But I waited too long, kinda like standing at the bus stop and letting all the busses pass you by until there are none left. Crap! My procrastination has consequence, penalty, and outcome. The biggest lessons I have learned have been noted by those closest to me….(1) I am emotional, I cry, and I get hurt, (2) It takes me a while to trust….to truly believe that someone will be there and not leave (3) I do not dispose of people in my life anymore. I guess I have grown up. I have always been a little slow….a little behind the norm, on the periphery of the bell curve….but I get it now.
Have you ever seen someone chase after a bus? C’mon, you know you have….and have you ever seen the bus not stop? It happens. But sooner or later, I will get on….and I will not even care where the bus is going.
Tuesday, July 28, 2009
We are less than seven weeks out from the Old Kentucky Home Bike Tour (OKHT). Today when I walk up stairs, I wince and sometimes have to stop and let the pain subside. Today is a well deserved rest day but I still feel all of my newly formed muscle fibers twitching. Is it worth it? YES. The first group ride I did well over a month ago with Lee, a friend who up until now has been submerged in constant studying as she became a doctor (Congrats!). This first ride proved to put us in our place quickly (in the rear). I pedaled, struggled, huffed and puffed to finish the ride that night with 90% humidity, traffic, and the fear of being dropped. It didn’t help that we were riding with a pro who makes it look so easy as she never even gasps for breath on uphills (damn her!). I collapsed in a local brewery that night thinking “what in the hell have I gotten myself into…and I wish I could have a beer.”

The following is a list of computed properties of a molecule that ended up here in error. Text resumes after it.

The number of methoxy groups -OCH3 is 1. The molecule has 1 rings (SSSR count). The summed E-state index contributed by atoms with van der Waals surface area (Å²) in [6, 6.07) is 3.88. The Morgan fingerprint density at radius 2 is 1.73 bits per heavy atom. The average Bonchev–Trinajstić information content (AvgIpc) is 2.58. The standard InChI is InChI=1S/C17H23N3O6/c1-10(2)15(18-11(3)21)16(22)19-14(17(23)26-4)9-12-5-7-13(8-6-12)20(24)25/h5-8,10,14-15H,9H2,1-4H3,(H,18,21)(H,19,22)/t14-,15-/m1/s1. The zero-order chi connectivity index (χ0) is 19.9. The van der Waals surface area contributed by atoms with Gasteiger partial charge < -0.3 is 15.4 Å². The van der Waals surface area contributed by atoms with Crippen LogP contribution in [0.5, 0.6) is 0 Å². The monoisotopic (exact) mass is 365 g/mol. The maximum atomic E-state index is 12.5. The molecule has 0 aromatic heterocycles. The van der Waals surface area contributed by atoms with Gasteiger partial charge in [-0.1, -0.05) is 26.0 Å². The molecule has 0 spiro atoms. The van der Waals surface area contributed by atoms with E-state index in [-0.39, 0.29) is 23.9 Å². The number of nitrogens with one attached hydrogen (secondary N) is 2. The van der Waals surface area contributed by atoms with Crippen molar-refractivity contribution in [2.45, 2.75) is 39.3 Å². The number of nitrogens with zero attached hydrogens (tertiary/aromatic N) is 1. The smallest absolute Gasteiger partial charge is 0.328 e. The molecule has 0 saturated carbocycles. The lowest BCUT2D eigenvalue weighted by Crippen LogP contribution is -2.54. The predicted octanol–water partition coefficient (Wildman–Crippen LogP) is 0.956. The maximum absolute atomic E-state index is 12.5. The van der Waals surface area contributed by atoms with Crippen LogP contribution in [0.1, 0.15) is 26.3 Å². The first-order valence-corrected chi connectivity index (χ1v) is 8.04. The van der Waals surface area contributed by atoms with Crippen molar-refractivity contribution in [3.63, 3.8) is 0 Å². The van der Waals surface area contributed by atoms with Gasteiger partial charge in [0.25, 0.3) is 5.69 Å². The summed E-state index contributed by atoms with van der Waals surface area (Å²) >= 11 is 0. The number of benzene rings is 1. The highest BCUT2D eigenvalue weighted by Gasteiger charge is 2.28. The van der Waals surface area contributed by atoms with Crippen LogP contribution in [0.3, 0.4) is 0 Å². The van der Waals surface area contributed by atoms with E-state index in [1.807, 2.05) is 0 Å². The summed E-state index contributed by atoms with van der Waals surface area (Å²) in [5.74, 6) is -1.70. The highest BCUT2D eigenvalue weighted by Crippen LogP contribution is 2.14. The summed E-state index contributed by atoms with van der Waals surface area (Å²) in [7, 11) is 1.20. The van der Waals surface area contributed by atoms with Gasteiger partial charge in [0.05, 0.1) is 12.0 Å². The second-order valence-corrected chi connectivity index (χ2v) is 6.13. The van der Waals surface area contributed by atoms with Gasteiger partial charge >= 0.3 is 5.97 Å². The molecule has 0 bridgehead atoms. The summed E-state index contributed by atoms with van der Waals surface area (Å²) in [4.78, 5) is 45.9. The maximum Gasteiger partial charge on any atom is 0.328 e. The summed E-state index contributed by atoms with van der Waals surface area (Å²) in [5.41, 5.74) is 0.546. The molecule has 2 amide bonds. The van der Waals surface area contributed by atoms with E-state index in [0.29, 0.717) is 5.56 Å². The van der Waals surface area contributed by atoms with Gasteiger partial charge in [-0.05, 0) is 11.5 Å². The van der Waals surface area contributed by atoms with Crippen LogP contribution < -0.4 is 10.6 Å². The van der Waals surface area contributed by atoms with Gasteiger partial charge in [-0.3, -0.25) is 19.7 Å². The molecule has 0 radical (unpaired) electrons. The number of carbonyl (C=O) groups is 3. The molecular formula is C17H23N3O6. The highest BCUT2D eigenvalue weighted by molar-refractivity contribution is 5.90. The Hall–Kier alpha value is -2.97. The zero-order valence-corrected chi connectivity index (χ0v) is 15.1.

Last night, a corner was turned. Lee and I lead the majority of the group ride. We rode faster than we normally do and the ride captain told us to slow down. I kinda pumped my fists with a “yes” motion almost celebrating our scolding. Progress is officially being made. Not only can we do longer and harder rides (Lee and I joked that we really are not even sweating by 20-miles anymore), but finally we can see the changes! I told Lee as I approached my car in a quite exited girly tone, “I HAVE ABS!” and I unzipped my jersey (which fits again!) to reveal a SLOW forming whiter than Elmer’s glue six pack (I NEVER KNEW I HAD A SIX PACK IN THERE!). SPECIAL NOTE: Those are NOT my abs in the picture.